June 29

What do social services look for in a home visit

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As a social worker, depending on the type of visit, I can end up looking for many things. But in this article, I want to share what social services commonly look for in a home visit, regardless of the type of visit we are on.

Tidiness

Having a messy home, with dishes everywhere, clothes piled, and trash all over the floor… This is often one of the first warning signs that not everything is right in this home.

Whilst we are all human, and therefore imperfect, having a terribly messy home is not exactly the best impression you can make to a social worker that everything is under control.

what social workers look for in home visit

Recently bought items

Many clients come to me telling me of their financial difficulties. But recently, I saw a client with a new phone in his hand when I visited at his home. Another client had a brand new wardrobe. Was their financial difficulty that severe?

Whilst I am not in a place to judge their purchases or what they choose to buy, as a social worker, I tend to look for recently bought big-ticket items as an indication of the family’s financial capability.

what do social services look for in a home visit

Food

As a social worker, I often like to check if the family has enough food. It is not only whether there is enough food, but whether there is nutritious food. I remembered a client who used to feed his two young children bread and jam everyday. I was concerned that those two young children were not necessarily getting the nutrients they needed. In addition, I’ve seen other clients who have filled their entire fridge with microwave meals and freezer with frozen meals. These meals might not necessarily be the most healthy option for the family.

To do so, I tend to ask the client to show me his food cupboard, or his fridge to see if he has sufficient food for the family. I also like to see if the family has a way of cooking their food, by observing their cookers or ovens. This way, I can ensure that the family does not only have food, but a way to prepare the food.

Shower/bath area

Going into a client’s toilet can often reveal a lot about the client. I used to have a client who would do everything in his toilet. He would do his laundry, washing, and store his bicycle! It helped me to see what was safe and unsafe for him. I also started to look at what changes we could make to help him live better.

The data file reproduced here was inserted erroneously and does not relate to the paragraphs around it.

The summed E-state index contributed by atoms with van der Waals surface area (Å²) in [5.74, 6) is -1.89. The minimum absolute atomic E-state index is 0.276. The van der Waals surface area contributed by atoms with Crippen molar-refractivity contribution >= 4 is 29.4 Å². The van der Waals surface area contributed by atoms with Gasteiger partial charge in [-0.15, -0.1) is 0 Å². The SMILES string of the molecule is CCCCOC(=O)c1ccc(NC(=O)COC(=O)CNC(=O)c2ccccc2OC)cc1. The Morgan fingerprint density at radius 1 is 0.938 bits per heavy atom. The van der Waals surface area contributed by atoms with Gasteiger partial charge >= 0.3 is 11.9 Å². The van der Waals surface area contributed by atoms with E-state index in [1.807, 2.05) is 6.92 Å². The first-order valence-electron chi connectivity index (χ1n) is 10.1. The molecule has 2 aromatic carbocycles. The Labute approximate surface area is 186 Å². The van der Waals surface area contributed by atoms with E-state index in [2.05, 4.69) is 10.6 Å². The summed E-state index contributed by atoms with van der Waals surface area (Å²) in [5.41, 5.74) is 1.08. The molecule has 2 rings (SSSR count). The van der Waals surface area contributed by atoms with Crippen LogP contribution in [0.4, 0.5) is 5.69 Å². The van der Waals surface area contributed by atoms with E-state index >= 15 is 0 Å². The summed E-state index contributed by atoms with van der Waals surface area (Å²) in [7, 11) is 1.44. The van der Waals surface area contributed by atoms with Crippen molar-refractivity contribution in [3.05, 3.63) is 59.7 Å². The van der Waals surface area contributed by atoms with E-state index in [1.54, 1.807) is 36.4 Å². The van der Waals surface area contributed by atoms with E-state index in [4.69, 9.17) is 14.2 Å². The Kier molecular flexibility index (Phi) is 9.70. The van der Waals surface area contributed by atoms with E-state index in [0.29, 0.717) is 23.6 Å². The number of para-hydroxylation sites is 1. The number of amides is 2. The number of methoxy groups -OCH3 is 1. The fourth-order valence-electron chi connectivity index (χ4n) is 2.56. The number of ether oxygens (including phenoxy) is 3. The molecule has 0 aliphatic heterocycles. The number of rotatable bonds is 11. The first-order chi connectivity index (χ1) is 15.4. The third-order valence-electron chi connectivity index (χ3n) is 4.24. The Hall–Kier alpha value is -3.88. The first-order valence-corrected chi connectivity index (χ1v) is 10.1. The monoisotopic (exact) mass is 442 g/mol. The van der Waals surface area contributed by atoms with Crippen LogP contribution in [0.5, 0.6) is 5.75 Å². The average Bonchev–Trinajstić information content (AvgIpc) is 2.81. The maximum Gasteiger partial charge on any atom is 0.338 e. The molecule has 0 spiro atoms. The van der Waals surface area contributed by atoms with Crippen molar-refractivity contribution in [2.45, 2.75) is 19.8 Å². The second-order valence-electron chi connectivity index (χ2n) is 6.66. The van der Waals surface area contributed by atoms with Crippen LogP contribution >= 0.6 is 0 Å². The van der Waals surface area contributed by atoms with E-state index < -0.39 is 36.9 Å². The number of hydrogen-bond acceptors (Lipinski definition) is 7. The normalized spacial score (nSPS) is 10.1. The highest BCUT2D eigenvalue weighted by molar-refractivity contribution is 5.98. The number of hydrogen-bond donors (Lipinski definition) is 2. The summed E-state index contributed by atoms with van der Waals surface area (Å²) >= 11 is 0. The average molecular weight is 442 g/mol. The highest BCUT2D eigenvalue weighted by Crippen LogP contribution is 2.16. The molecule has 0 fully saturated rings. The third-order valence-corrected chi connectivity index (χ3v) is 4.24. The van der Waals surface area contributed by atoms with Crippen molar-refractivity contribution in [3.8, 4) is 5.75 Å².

When I go into a client’s toilet, I tend to note if the place is safe. Then, I observe if the client has the normal toiletries, such as toothbrushes, toilet paper, toothpaste, soap, and shampoo. A lack of these things might show that the client is struggling financially to afford such items. Or he might not be engaging in regular self-care for his own good.

Furniture

Having the right furniture in a home is necessary for the family to thrive, and just survive. I once encountered a family who didn’t have a dining table to eat on. They would frequently eat out or on the floor. They also didn’t have a fridge to store items. This meant that they could not cook much. In addition, they did not have a water heater for hot showers in the morning. All of these meant that the children were not able to feel a sense of belonging to home, and would often much rather be out of the home.

One of my first priorities as a social worker was to ensure that they had the necessary household furniture to make home more like home. I wanted them to feel at home and not just housed.

This eventually helped in building a greater relationship between the parent and her children. It also reduced the problems the children gave to their parent.

This is a list of things that I, as a social worker, would tend to look out for in a home visit. If you have other things that might be helpful, please feel free to add them in the comments below!

Home visits are a crucial part of a social worker’s day. I hope this helps you to answer what social services look for in a home visit.

To find out how you might do better at other areas of your work, you can check:

How to write better casenotes

How to manage caseloads

How to focus


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